A Brief Introduction to Georgia State Bankruptcy Law

    Before Filing for Bankruptcy

    Every individual filing for personal Georgia bankruptcy needs to have completed some credit counseling. This is required so that individuals can explore all possible alternatives to bankruptcy, and no bankruptcy petition can be granted without a certificate of completion. For a list of Justice Department-approved counselors, visit this page.

    Remember too that all businesses need legal representation to file for Georgia bankruptcy, but individuals don’t need to be lawyers or to hire a lawyer. However, most experts recommend a lawyer be hired or consulted. Individuals unable to afford Georgia bankruptcy lawyer fees should consult this page which lists pro bono programs that may be able to help you at low or no cost: website.

    Filing for Bankruptcy

    United States Bankruptcy Court for the Division of Georgia is divided into two sections. In the Northern District there are branches in Atlanta, Rome, Newman and Gainseville. In the Southern District courts are located in Augusta, Brunswick, Dublin, Savannah, Waycross, and Statesboro. Individuals may file at any of these locations. Some filings may also be done by mail.

    No matter what your financial situation, all bankruptcy petitioners have to pay a fee in court depending on the type of bankruptcy they are filing for: $306 for Chapter 7, $1046 for Chapter 11, and $281 for Chapter 13. Some may be able to pay their fee on an installment plan. Federal bankruptcy forms are located here: and local forms can be found here for the Northern District and here for the Southern District. Learn more about the different bankruptcy chapters below, since you’ll need to know exactly which one will most benefit you before you file.

    Corporate George Bankruptcy

    Only when a business no longer appears to have a chance of paying off those debts that George bankruptcy is necessary or helpful. There are two kinds to know about:

    Chapter 7 Bankruptcy: This is the most drastic of corporate Georgia bankruptcy options, and only those businesses that do not believe that they can ever become profitable should pursue it. It essentially curtails a business’s operations since it requires the court’s seizure of most assets, which are then liquidated by the court with any proceeds raised used to provide payment for all the business’s creditors.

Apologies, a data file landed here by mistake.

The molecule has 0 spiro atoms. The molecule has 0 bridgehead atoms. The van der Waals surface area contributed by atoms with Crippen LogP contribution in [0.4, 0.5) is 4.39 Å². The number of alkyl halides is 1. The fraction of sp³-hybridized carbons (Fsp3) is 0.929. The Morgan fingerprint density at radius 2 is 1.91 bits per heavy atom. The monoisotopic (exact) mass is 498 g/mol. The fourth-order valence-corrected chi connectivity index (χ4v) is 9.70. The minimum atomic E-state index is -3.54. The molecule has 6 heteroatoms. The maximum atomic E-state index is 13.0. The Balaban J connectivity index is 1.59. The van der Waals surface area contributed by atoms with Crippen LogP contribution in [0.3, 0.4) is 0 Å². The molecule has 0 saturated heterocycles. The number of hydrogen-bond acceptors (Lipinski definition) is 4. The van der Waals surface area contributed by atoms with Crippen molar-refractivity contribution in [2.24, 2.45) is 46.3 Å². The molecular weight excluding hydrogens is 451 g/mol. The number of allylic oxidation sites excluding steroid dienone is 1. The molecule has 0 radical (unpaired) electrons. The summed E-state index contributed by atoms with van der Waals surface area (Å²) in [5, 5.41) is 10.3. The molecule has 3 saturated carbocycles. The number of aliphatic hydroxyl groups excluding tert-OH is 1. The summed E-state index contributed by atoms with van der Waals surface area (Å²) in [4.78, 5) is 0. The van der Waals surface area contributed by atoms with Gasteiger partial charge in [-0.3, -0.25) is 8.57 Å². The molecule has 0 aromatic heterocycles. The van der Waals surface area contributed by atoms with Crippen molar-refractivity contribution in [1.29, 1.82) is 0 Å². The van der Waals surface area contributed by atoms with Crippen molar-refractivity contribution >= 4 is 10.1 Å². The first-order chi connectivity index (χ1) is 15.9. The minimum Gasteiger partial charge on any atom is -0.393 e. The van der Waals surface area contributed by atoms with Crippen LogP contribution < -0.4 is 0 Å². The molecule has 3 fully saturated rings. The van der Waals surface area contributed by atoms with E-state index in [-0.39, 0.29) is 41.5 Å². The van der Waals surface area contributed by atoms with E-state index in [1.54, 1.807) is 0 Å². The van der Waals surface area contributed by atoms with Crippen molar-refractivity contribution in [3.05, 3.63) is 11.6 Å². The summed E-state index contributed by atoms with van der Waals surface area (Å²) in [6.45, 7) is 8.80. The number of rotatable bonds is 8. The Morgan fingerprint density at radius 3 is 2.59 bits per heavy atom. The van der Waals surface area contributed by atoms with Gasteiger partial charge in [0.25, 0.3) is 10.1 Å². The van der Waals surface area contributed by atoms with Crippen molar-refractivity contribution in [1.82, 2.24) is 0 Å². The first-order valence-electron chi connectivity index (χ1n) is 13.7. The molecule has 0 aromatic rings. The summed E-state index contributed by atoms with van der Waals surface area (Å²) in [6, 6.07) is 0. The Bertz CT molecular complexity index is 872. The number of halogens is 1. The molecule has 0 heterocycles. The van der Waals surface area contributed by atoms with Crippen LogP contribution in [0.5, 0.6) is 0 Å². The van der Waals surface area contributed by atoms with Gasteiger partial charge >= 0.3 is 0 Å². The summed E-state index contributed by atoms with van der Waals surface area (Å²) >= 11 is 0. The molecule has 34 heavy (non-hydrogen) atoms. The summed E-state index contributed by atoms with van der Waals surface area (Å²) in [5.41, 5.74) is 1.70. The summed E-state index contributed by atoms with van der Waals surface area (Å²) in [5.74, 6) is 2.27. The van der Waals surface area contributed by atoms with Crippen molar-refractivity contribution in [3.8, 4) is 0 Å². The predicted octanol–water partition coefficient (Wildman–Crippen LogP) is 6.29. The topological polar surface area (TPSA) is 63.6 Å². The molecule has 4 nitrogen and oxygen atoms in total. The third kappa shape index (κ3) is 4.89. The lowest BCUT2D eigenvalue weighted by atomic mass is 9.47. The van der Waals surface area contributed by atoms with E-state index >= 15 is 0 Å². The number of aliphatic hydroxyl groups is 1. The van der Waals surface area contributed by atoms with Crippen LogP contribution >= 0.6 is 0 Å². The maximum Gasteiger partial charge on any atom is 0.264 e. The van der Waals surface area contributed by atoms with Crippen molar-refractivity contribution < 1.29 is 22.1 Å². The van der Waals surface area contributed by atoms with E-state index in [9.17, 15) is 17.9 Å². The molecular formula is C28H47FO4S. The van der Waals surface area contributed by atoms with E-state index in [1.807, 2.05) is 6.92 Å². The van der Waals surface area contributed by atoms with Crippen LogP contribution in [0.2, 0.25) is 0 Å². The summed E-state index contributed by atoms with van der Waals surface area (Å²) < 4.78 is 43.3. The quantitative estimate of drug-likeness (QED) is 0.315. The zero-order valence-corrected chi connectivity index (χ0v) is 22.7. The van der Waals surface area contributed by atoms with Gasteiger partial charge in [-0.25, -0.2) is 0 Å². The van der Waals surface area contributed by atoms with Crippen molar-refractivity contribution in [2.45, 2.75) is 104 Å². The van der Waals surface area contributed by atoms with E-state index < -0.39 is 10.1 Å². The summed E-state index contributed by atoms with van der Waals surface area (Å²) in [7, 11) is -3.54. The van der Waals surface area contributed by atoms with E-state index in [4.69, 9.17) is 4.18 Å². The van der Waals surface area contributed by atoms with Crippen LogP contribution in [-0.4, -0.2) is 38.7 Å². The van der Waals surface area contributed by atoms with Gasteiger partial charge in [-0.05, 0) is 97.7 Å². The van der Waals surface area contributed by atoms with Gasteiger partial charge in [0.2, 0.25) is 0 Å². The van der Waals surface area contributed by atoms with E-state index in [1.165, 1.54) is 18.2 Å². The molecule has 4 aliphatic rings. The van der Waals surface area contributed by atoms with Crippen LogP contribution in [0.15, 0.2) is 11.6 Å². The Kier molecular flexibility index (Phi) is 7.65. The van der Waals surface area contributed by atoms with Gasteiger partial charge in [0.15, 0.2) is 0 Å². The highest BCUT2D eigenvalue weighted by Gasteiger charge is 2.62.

Chapter 11 Bankruptcy: This Georgia bankruptcy strategy is available for businesses that realize that they are not capable of keeping up with their debt payments but that still don’t believe that their profits won’t one day return. It pauses debt repayment and stops all assets from being repossessed while the leaders work with the court on devising a suitable debt repayment plan.

    Personal Georgia Bankruptcy

    If you have concluded that your debt is insurmountable, then one of these types of Georgia personal bankruptcy may be of service:

    Chapter 7 Bankruptcy: Chapter 7 is generally considered the most desirable type of personal George bankruptcy, but this depends on the individual and their circumstance. As with its corporate counterpart, it requires the court to seize all assets and liquidate them to pay creditors. This is generally a successful strategy for those with few assets but high debt from things like credit cards. Only certain individuals are eligible for Chapter 7 bankruptcy, mostly persons below the median Georgia income or persons who meet other income requirements.

    Chapter 13 Bankruptcy: This George bankruptcy option is most usually pursued by individuals with higher incomes than those filing for Chapter 7 bankruptcy, but with large amounts of debt regardless. Their income is then used to pay back creditors in a structured, court-supervised three-to-five year plan.

    A Warning before Filing

    Before you go to your nearest George branch of the U.S. Bankruptcy Court and file for bankruptcy, before even you consult with a Georgia bankruptcy attorney, you should realize that most tax debt cannot be escaped from using bankruptcy. Some income tax debt is dischargeable through bankruptcy, but most others are not. Contact a Georgia bankruptcy lawyer to know more about what the best option may be to deal with your tax debt.